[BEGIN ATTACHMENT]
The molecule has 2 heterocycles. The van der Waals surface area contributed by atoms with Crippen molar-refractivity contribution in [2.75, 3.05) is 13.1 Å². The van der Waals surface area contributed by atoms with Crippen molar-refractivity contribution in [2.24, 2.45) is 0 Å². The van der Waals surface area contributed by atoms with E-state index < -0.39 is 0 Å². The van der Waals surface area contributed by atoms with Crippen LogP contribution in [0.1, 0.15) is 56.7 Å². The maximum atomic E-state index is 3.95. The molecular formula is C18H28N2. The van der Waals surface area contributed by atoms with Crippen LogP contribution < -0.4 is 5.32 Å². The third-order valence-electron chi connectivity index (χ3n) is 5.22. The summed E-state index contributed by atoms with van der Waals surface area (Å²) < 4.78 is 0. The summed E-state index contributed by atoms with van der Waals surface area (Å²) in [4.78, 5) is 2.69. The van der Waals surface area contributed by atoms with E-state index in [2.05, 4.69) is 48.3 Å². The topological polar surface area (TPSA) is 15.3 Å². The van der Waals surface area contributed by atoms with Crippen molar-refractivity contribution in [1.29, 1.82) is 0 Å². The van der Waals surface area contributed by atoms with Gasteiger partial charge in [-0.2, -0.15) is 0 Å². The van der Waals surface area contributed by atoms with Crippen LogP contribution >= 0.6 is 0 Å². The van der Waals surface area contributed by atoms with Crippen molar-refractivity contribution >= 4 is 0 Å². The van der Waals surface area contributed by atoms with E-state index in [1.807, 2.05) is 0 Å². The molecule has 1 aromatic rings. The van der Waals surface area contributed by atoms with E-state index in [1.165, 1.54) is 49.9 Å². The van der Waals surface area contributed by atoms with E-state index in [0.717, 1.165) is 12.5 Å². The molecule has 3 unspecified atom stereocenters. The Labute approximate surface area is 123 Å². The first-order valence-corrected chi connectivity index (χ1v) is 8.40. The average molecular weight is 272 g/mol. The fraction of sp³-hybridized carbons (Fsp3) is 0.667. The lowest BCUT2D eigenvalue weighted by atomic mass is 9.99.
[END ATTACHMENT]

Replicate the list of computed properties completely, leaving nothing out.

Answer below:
The molecule has 2 heterocycles. The van der Waals surface area contributed by atoms with Crippen molar-refractivity contribution in [2.75, 3.05) is 13.1 Å². The van der Waals surface area contributed by atoms with Crippen molar-refractivity contribution in [2.24, 2.45) is 0 Å². The van der Waals surface area contributed by atoms with E-state index < -0.39 is 0 Å². The van der Waals surface area contributed by atoms with Crippen LogP contribution in [0.1, 0.15) is 56.7 Å². The maximum atomic E-state index is 3.95. The molecular formula is C18H28N2. The van der Waals surface area contributed by atoms with Crippen LogP contribution < -0.4 is 5.32 Å². The third-order valence-electron chi connectivity index (χ3n) is 5.22. The summed E-state index contributed by atoms with van der Waals surface area (Å²) < 4.78 is 0. The summed E-state index contributed by atoms with van der Waals surface area (Å²) in [4.78, 5) is 2.69. The van der Waals surface area contributed by atoms with E-state index in [2.05, 4.69) is 48.3 Å². The topological polar surface area (TPSA) is 15.3 Å². The van der Waals surface area contributed by atoms with Crippen molar-refractivity contribution in [1.29, 1.82) is 0 Å². The van der Waals surface area contributed by atoms with Gasteiger partial charge in [-0.2, -0.15) is 0 Å². The van der Waals surface area contributed by atoms with Crippen LogP contribution >= 0.6 is 0 Å². The van der Waals surface area contributed by atoms with Crippen molar-refractivity contribution >= 4 is 0 Å². The van der Waals surface area contributed by atoms with E-state index in [1.807, 2.05) is 0 Å². The molecule has 1 aromatic rings. The van der Waals surface area contributed by atoms with E-state index in [1.165, 1.54) is 49.9 Å². The van der Waals surface area contributed by atoms with E-state index in [0.717, 1.165) is 12.5 Å². The molecule has 3 unspecified atom stereocenters. The Labute approximate surface area is 123 Å². The first-order valence-corrected chi connectivity index (χ1v) is 8.40. The average molecular weight is 272 g/mol. The fraction of sp³-hybridized carbons (Fsp3) is 0.667. The lowest BCUT2D eigenvalue weighted by atomic mass is 9.99.